further to address the question of the lasting significance of W.J.T.
Mitchell’s concept of “images at war” or the agency of images in and amidst
violent conflict. This essay offers three
flagrantly absurd tactics in the counter-imperative mood. Each takes a melancholic turn (to dead
media, to the ruined and abandoned production sites of modernity, and to
seemingly outmoded tools and furnishings of daily life), a turning back that is
also a pressing forward against the temporality of the now. In so re-turning they point to the
extent to which this imperative “now!” is enacted in spaces “pre-occupied” by
the ghosts and specters of not just failures and the forgotten, but the
still-stirring promises their recycling re-habitation may yet reactivate.
“The Imperative Mood” (#8, June 18, 2012), For the special issue of Nomadikon (the online blog of the Bergen Center of Visual Culture, Norway) on “Image Wars.”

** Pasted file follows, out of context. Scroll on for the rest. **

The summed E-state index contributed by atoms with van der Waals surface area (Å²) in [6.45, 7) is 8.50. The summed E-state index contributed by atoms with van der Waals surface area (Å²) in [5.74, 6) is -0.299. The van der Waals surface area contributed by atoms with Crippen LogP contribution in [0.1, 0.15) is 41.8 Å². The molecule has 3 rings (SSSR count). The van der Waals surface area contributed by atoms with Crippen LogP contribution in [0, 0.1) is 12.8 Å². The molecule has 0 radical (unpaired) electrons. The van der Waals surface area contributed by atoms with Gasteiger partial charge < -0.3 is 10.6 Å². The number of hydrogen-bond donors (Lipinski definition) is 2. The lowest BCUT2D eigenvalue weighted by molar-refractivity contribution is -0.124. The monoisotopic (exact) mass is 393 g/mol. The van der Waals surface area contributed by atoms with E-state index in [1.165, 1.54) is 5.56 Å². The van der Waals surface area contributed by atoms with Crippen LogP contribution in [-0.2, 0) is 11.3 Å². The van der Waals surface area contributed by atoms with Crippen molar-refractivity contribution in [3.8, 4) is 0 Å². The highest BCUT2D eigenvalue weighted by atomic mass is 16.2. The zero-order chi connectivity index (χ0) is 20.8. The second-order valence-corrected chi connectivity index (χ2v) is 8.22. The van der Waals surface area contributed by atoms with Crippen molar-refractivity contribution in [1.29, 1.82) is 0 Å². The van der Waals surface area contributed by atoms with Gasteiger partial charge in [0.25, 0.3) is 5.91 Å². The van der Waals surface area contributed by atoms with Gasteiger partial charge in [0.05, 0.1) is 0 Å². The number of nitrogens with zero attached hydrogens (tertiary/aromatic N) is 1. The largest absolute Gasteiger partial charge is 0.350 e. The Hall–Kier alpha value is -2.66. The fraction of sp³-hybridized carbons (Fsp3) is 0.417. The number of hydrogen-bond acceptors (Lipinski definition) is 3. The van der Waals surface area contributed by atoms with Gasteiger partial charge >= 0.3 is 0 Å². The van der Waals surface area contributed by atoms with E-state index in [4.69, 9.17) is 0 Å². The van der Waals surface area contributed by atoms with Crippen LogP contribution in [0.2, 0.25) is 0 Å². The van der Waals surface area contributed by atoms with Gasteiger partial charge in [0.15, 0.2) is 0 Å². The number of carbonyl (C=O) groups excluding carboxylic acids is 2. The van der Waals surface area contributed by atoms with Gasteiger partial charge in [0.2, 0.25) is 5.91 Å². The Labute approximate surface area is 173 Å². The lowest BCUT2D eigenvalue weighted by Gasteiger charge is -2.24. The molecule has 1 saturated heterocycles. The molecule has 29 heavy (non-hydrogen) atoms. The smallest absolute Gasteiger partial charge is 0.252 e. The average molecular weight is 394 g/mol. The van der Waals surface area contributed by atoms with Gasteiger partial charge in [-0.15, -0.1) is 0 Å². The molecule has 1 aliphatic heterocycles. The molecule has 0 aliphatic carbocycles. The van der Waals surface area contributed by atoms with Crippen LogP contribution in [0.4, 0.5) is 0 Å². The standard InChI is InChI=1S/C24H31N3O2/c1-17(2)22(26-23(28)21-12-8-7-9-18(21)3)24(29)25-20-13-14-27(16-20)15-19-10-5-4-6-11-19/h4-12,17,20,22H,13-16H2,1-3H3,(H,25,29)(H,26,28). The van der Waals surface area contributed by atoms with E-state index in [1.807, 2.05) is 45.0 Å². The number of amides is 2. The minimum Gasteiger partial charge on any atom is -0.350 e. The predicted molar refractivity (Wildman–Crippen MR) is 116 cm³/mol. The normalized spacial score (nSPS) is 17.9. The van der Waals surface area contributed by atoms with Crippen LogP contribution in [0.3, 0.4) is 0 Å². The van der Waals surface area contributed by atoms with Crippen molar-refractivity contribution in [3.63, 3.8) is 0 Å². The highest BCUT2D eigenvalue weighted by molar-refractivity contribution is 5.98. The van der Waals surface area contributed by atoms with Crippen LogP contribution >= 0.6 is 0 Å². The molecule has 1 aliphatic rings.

Epilogue: Landscape in, around, and under the Performative
This epilogue to the dossier on “Feminist Landscapes” asserts that, like the performative and its periperformative vicinities, landscape matters (and is volatile, fascinating, and queer in the ways it matters and performs). The 10+ theses that follow set landscape in motion as a verb in, around, and under the performative, which means that they do much, if not most, of their volatile, even alchemical, work (in aspect, mood, modality, voice) in what Eve Sedgwick theorized as the periperformative's neck of the woods. Each thesis inflects the verb “to landscape” by conjugating a conceptually significant verb form with a complex instance of landscape in the performative by a contemporary woman artist actively engaged with landscaping. These landscaping performatives and periperformatives do their work through diverse assemblages of media and technique. But this is not a turn from landscaping to its representation understood as some sort of second-order remove from the real dirt and raking muck in the scaping of land. Ultimately, these 10+ theses develop the vital alchemy of what it means for feminist theory and practice to put landscape into serious play as a transformatively shaping multi-tense verb.